You can click here to read the rest of the column.

Once again, here is the link to the Web site, and here is the link to the PDF version of the print edition.  Thanks for letting me tell you about this great new publication.

Hodge’s goals at Johnson County Community College:

  1. Protect free speech and other student rights, including privacy rights.
  2. Change the election format to seven districts, from the current at-large method.  State law allows community colleges to choose their methods of election.  It merely takes a majority vote by the seven-member board to change to seven districts (six districts and one at-large).  This would provide for better representation for voters in this populous county.
  3. Restore the college’s regional and national reputation.
  4. Open budgets and open bidding.  This is the taxpayers’ college and the taxpayers’ money.

What Others Are Saying About Hodge

“We applaud you…” — Foundation for Individual Rights in Education, a national First Amendment rights group

“Mr. Hodge, thanks for being on the right side…” – Bill O’Reilly, host of Fox News’ “O’Reilly Factor”

“Hats go off to Ben Hodge for having the courage to not back down in the face of elitist criticisms and for pressing forward.” — Regional editorial news site ” Kaw and Border “

A “Champion of the Taxpayer” — Americans for Prosperity

“Good job, Ben Hodge….” – Kansas City Star editorial board member Yael Abouhalkah, after HodgechallengedJCCC’s leadership on following the state open meetings laws

“A first-class political mind.” — Johnson County Commissioner Michael Ashcraft, 5th District

A “champion of open meetings and open records” and “committed to transparency” – Gardner News editorial board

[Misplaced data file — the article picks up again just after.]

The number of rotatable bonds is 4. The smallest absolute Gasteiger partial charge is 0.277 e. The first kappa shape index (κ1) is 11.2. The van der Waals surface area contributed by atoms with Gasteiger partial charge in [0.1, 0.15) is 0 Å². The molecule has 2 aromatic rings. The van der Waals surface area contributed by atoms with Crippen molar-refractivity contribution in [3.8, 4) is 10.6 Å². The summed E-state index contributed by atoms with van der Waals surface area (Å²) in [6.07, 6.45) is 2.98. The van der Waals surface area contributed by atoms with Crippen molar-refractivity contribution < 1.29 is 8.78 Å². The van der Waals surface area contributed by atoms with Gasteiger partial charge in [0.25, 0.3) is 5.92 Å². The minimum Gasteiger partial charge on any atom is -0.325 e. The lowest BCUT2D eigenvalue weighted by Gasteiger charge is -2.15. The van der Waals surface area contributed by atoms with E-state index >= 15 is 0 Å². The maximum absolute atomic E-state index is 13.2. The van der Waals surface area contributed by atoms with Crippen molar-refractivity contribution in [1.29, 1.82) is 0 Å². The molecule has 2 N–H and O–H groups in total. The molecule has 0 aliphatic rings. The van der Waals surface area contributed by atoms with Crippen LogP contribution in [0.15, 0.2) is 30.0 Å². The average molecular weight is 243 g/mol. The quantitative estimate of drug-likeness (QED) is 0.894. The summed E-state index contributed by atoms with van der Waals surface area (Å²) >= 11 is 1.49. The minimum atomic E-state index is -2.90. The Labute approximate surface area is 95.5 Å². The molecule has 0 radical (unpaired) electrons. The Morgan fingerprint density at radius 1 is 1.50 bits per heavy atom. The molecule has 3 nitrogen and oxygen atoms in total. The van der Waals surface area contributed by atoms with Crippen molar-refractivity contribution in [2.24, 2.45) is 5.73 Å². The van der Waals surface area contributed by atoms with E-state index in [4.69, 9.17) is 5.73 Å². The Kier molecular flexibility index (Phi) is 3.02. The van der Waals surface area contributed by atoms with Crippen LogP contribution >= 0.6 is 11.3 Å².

“Benjamin Hodge deserves support” — former JCCC employee Tammy Clem

A “Pro-jobs Legislator” — Kansas Chamber of Commerce

“Every governing body from top to bottom needs at least one member who will stand up for the taxpayers, and Benjamin Hodge is that person [at JCCC].” — The Gardner News editorial board

91% Lifetime Rating — Kansas Taxpayers Network
About Hodge:

Hodge served a four-year term on the JCCC Board after receiving in April 2005 what remains a record high total number of votes for the community college election.  2005 was the year in which the typical 10% voter turnout in April elections expanded to 30%, and on the ballot were the state-wide marriage amendment and Overland Park Mayor’s election (without former Mayor Ed Eilert, for the first time in 25 years).  He narrowly lost re-election in 2009, when the voter turnout was 9.4%.  Hodge has also served in the Kansas House of Representatives and as a delegate to the state Kansas Republican Party.

Hodge graduated from Shawnee Mission East high school, Kansas State University, and has completed the Master’s Degree in Business program at UMKC.  You can learn more about Hodge at the “Background” section of his Web site.

You’re encouraged to connect with Hodge online:

______________________

Connect with Benjamin Hodge at FacebookTwitterLinkedInThe Kansas Progress, and LibertyLinked. Hodge is President of the State and Local Reform Group of Kansas.  He served as one of seven at-large trustees at Johnson County Community College from 2005-’09, a member of the Kansas House from 2007-’08, a delegate to the Kansas Republican Party from 2009-’10, and was founder of the Overland Park Republican Party in 2011.  His public policy record is recognized by Americans for Prosperity, the Kansas Association of Broadcasters,the Kansas Press Association, the Kansas Sunshine Coalition for Open Government, the NRAKansans for Life, and the Foundation for Individual Rights in Education (FIRE).

 


Site Meter

Get Alerts